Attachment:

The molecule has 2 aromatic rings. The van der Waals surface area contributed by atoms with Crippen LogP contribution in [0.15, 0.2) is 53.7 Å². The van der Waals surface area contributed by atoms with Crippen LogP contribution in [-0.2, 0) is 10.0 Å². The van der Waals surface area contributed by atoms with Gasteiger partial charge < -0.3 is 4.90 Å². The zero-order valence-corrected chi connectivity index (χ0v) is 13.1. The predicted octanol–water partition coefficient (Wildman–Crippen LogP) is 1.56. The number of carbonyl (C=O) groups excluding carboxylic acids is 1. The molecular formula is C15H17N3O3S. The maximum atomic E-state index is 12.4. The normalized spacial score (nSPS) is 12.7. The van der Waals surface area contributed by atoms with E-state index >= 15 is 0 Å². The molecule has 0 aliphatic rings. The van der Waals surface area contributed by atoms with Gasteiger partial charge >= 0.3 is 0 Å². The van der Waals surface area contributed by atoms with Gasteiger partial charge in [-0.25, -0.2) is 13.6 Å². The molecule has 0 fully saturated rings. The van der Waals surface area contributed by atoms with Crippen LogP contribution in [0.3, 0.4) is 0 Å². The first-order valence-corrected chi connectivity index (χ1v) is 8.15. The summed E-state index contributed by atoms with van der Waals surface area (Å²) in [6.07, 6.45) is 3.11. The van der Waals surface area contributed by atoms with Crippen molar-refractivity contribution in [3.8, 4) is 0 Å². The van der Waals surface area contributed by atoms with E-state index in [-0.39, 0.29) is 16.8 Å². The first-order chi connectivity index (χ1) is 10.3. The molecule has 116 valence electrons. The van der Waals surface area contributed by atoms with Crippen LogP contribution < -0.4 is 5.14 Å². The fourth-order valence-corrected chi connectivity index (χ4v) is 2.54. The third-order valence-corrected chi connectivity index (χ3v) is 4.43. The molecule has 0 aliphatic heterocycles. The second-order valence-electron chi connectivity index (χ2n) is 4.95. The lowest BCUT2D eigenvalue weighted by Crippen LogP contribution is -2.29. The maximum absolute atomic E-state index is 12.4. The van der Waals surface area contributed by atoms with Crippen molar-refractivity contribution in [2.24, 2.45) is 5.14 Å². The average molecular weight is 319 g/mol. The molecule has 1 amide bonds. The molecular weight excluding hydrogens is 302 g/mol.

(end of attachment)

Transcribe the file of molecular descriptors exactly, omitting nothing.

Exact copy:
The molecule has 2 aromatic rings. The van der Waals surface area contributed by atoms with Crippen LogP contribution in [0.15, 0.2) is 53.7 Å². The van der Waals surface area contributed by atoms with Crippen LogP contribution in [-0.2, 0) is 10.0 Å². The van der Waals surface area contributed by atoms with Gasteiger partial charge < -0.3 is 4.90 Å². The zero-order valence-corrected chi connectivity index (χ0v) is 13.1. The predicted octanol–water partition coefficient (Wildman–Crippen LogP) is 1.56. The number of carbonyl (C=O) groups excluding carboxylic acids is 1. The molecular formula is C15H17N3O3S. The maximum atomic E-state index is 12.4. The normalized spacial score (nSPS) is 12.7. The van der Waals surface area contributed by atoms with E-state index >= 15 is 0 Å². The molecule has 0 aliphatic rings. The van der Waals surface area contributed by atoms with Gasteiger partial charge >= 0.3 is 0 Å². The van der Waals surface area contributed by atoms with Gasteiger partial charge in [-0.25, -0.2) is 13.6 Å². The molecule has 0 fully saturated rings. The van der Waals surface area contributed by atoms with Crippen LogP contribution in [0.3, 0.4) is 0 Å². The first-order valence-corrected chi connectivity index (χ1v) is 8.15. The summed E-state index contributed by atoms with van der Waals surface area (Å²) in [6.07, 6.45) is 3.11. The van der Waals surface area contributed by atoms with Crippen molar-refractivity contribution in [3.8, 4) is 0 Å². The van der Waals surface area contributed by atoms with E-state index in [-0.39, 0.29) is 16.8 Å². The first-order chi connectivity index (χ1) is 10.3. The molecule has 116 valence electrons. The van der Waals surface area contributed by atoms with Crippen LogP contribution < -0.4 is 5.14 Å². The fourth-order valence-corrected chi connectivity index (χ4v) is 2.54. The third-order valence-corrected chi connectivity index (χ3v) is 4.43. The molecule has 0 aliphatic heterocycles. The second-order valence-electron chi connectivity index (χ2n) is 4.95. The lowest BCUT2D eigenvalue weighted by Crippen LogP contribution is -2.29. The maximum absolute atomic E-state index is 12.4. The van der Waals surface area contributed by atoms with Crippen molar-refractivity contribution in [2.24, 2.45) is 5.14 Å². The average molecular weight is 319 g/mol. The molecule has 1 amide bonds. The molecular weight excluding hydrogens is 302 g/mol.